I haven't seen it yet, but it's on my list of videos about trainwrecks to watch :).
Chris Meadows
7. Robotech_Master
You know, Mercedes Lackey was writing urban fantasy before anybody even coined the term. Her Diana Tregarde books, spun off of tie-in fiction for the old-school urban-fantasy RPG Bureau 13, essentially helped define the genre, paving the way for Buffy the Vampire Slayer and the spate of other works that followed. And she wrote all that stuff about elves racing cars and bardic musicians…

And what would you call Diane Duane's "Wizardry" series if not urban fantasy? It's fantasy, and it takes place in urban environments…

(And by the way, I interviewed Lackey, Duane, and Peter S. Beagle (though not all in the same show!) in my now largely defunct podcast, The Biblio File. I'm especially fond of the Beagle one, which went on for nearly four hours.)
Sandi Kallas
8. Sandikal
I'm going to throw in a mention for Charles de Lint. My favorites are "Forests of the Heart" and "The Mystery of Grace". However, I haven't read anything awful from him.
Kevin P. Reid
9. redrob
I definitely second the recommendation for Agyar, and for all things McKinley.

For those who like "War for the Oaks", a very different take on the intersection of music, musicians, and the fey, try Gael Baudino's "Gossamer Axe"

And finally, given the tone of all the original recommendations, I highly recommend "Tam Lin" by Pamela Dean. A young woman is off to college, living in the dorms, and meets a number of strange characters. She finds herself slipping from the mundane world into one that resembles the old fairie tales. And we all know how those turned out.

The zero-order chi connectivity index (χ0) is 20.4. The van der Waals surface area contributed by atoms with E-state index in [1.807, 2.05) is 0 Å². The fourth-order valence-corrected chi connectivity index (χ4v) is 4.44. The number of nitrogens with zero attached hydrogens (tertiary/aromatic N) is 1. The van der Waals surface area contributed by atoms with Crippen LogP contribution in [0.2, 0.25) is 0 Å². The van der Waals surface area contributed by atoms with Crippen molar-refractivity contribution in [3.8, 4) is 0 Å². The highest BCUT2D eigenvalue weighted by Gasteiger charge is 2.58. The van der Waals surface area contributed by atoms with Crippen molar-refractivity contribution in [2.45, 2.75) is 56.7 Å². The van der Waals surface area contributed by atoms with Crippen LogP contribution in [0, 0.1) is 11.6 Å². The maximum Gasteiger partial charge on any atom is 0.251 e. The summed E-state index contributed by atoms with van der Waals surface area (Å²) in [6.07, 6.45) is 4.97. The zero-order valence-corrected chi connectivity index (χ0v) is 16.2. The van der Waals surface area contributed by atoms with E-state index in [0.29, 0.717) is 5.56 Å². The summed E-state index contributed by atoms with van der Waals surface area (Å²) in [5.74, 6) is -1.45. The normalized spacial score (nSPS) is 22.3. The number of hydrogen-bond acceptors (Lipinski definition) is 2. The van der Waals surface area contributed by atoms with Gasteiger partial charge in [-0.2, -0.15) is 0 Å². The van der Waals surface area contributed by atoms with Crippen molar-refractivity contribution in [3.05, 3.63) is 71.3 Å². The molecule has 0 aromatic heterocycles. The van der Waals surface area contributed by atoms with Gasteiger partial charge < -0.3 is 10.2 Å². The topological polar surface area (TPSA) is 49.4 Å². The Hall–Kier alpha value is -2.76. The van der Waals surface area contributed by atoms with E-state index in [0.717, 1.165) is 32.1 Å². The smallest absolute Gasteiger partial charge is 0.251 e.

Lannis .
10. Lannis
I second Sandikal's recommendation of Charles de Lint. He's excellent. My personal favourite has always been Memory and Dream, though he is a master of the short story. I believe he has a best of collection coming out soon...
Steven Halter
11. stevenhalter
The Felix Castor series from Mike Carey is very well done and quite different than most Urban Fantasy in its feel and premise.
Rachel Hyland
12. RachelHyland
JesterJoker @ 5

Sure Angel's a book series! Pocket released 29 tie-ins, including a few cross-overs with Buffy. Some of them are even pretty good. (A review here.)

Robotech_Master @ 7

Mercedes Lackey is indeed among Urban Fantasy royalty, though I don't know if I'd classify the Bardic Voices books as UF; they're regular ol' Fantasy, surely? Definitely Diana Tregarde and all the SERRAted Edge books, though. Drag racing elves!

At the moment I am loving Chloe Neill's Chicagoland Vampires series (even if the most recent book, Twice Bitten, did do nasty things to her poor beleagured heroine Merit's heart), and Julie Kenner's Demon Hunting Soccer Mom series is a fun twist on the genre.

On a weightier, more literature-ish note, are we taking Neil Gaiman as a given here? Urban Fantasy doesn't get much more urbane, nor fantastical, than his sumptuous Neverwhere.